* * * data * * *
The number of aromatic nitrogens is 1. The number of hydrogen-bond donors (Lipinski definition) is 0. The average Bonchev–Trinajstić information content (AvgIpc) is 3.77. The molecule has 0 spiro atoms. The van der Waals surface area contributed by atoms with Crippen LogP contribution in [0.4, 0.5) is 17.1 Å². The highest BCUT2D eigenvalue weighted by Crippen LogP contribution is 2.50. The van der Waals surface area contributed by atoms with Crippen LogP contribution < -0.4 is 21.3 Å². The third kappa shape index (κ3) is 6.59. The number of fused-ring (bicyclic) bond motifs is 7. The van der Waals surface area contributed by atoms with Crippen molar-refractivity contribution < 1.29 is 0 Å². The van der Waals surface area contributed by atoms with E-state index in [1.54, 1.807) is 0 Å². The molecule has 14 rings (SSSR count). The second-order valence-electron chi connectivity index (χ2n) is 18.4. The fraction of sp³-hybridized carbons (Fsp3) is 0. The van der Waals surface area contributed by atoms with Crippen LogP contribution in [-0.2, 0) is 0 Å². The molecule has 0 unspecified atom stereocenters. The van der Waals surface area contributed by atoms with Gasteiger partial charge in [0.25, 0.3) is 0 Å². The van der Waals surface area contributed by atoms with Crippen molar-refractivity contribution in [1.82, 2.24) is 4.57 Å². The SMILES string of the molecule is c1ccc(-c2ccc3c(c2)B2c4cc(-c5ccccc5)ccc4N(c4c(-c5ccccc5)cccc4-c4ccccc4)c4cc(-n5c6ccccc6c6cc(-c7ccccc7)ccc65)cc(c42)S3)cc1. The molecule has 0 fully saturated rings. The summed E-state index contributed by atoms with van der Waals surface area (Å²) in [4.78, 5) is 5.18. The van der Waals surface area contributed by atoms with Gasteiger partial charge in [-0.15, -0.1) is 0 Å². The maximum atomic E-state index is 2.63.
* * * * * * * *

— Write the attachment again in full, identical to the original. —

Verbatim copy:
The number of aromatic nitrogens is 1. The number of hydrogen-bond donors (Lipinski definition) is 0. The average Bonchev–Trinajstić information content (AvgIpc) is 3.77. The molecule has 0 spiro atoms. The van der Waals surface area contributed by atoms with Crippen LogP contribution in [0.4, 0.5) is 17.1 Å². The highest BCUT2D eigenvalue weighted by Crippen LogP contribution is 2.50. The van der Waals surface area contributed by atoms with Crippen LogP contribution < -0.4 is 21.3 Å². The third kappa shape index (κ3) is 6.59. The number of fused-ring (bicyclic) bond motifs is 7. The van der Waals surface area contributed by atoms with Crippen molar-refractivity contribution < 1.29 is 0 Å². The van der Waals surface area contributed by atoms with E-state index in [1.54, 1.807) is 0 Å². The molecule has 14 rings (SSSR count). The second-order valence-electron chi connectivity index (χ2n) is 18.4. The fraction of sp³-hybridized carbons (Fsp3) is 0. The van der Waals surface area contributed by atoms with Crippen LogP contribution in [-0.2, 0) is 0 Å². The molecule has 0 unspecified atom stereocenters. The van der Waals surface area contributed by atoms with Gasteiger partial charge in [0.25, 0.3) is 0 Å². The van der Waals surface area contributed by atoms with Crippen molar-refractivity contribution in [1.82, 2.24) is 4.57 Å². The SMILES string of the molecule is c1ccc(-c2ccc3c(c2)B2c4cc(-c5ccccc5)ccc4N(c4c(-c5ccccc5)cccc4-c4ccccc4)c4cc(-n5c6ccccc6c6cc(-c7ccccc7)ccc65)cc(c42)S3)cc1. The molecule has 0 fully saturated rings. The summed E-state index contributed by atoms with van der Waals surface area (Å²) in [4.78, 5) is 5.18. The van der Waals surface area contributed by atoms with Gasteiger partial charge in [-0.15, -0.1) is 0 Å². The maximum atomic E-state index is 2.63.